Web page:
EAA's Not So Young Eagles
The persistent downturn in the aviation economy is obviously related to the larger world economy, but there's another long-term trend buried in the numbers: The pilot population is dwindling and student pilot starts have been down for a decade. Take your pick of theories to explain this, but I don't think there's a single cause.
My theory is that multiple demographic effects related to age, real incomes, employment patterns and the rising cost of flying have all conspired to make an unhealthy environment for growing new pilots. And bluntly, the magic and romance of flight notwithstanding, the population at large appears not to be as interested in airplanes as it once was.
While most of us talk about the decline in pilots, along comes EAA to do something about it. It wants to expand the popular Young Eagles flight demo program to include adults. As I've noted before, I like the Young Eagles idea and I've participated in it a couple of times. But its overarching weakness is that it's selling to unqualified prospects with little or no money. A 12-year-old kid, no matter how passionate he might be about slipping the surly bonds, is in no position to make the cash register ring at Cessna. Maybe his or her parents are rich enough and interested enough to fuel the kid's interest when he or she eventually comes of age, but it's just as likely other interests will intercede.
Ah, but adults are different. If they're interested, they have the money to act of their impulses and, I suppose, EAA will eventually find out if there are enough of these folks to make a difference. But no one should delude themselves into thinking this will turn things around very rapidly. The numbers are sobering, making EAA's effort just a beginning.
At the start of the last decade, there were 243,823 private pilots, according to the FAA, with students at 86,731. By 2009, the number of PPLs dropped by 32,000—a little less than 2 percent a year in decline, with the usual peaks and valleys in the line graph. The student pilot population showed a similar decline. The good news is that, according to the FAA's tracking, 2010 saw a substantial rise in students, although I don't know how reliable that data is. Furthermore, the total number of pilots also increases, thanks in part to about 3000 or so certificated sport pilots coming into the fold.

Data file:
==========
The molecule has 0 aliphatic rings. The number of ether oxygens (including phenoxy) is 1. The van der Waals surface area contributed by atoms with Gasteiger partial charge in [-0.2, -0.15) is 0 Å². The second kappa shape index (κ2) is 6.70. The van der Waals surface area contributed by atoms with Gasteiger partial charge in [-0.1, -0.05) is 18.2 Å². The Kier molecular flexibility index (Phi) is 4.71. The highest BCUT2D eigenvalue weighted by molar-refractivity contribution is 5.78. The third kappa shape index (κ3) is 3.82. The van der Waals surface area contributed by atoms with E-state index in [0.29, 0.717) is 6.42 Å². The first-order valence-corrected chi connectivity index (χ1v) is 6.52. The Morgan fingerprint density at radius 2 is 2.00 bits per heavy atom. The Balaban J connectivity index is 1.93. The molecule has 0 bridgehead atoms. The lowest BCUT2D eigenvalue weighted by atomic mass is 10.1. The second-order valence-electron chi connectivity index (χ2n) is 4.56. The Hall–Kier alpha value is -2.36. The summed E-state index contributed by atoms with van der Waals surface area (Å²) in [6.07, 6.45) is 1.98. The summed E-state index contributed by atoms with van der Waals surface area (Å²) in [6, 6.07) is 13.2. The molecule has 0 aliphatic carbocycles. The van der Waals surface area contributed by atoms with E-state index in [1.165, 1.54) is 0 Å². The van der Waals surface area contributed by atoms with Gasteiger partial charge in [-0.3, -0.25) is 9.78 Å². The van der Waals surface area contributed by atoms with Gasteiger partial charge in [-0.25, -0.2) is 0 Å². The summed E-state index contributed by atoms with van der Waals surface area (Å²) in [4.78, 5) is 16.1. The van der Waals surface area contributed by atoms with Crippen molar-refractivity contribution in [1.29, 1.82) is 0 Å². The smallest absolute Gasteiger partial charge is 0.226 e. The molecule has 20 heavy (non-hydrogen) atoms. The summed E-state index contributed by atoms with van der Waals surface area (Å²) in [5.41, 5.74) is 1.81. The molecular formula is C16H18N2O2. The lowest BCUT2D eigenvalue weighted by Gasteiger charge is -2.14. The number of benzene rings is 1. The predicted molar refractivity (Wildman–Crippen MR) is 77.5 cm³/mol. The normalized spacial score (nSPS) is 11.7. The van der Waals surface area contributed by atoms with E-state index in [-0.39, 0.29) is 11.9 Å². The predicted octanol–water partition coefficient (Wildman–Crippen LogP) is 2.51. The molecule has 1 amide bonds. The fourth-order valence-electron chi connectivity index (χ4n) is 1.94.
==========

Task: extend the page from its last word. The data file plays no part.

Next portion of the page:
Nonetheless, just to stay even, the industry will have to add about 4500 new pilots a year or, say, 375 a month. That doesn't seem like an impossible number and it probably isn't, until you consider that to make one certificated private pilot, some larger number of students will try and lose interest or drop out. And just to get one would-be pilot to the student-start stage will require a bunch of dry holes, so to speak. (Retention is a topic for another day.)
Still, you have to start somewhere and EAA's adult Eagles idea is as good a place as any. It's proactive and the timing seems right. As the association retools itself into the next phase of its existence, I suspect promoting student starts will be a much bigger part of what it does. It has the grass roots ethos and volunteer-oriented membership to make this work and, properly leveraged, AirVenture—the world's biggest airshow—could be a powerful source of leads. I'll bet we'll be doing videos on that topic next summer.
We will see as this idea unfolds. Meanwhile, I'd be just as happy flying an adult as a kid, frankly. They tend to whimper less when you box them with a rolled up sectional from the front seat of a Cub.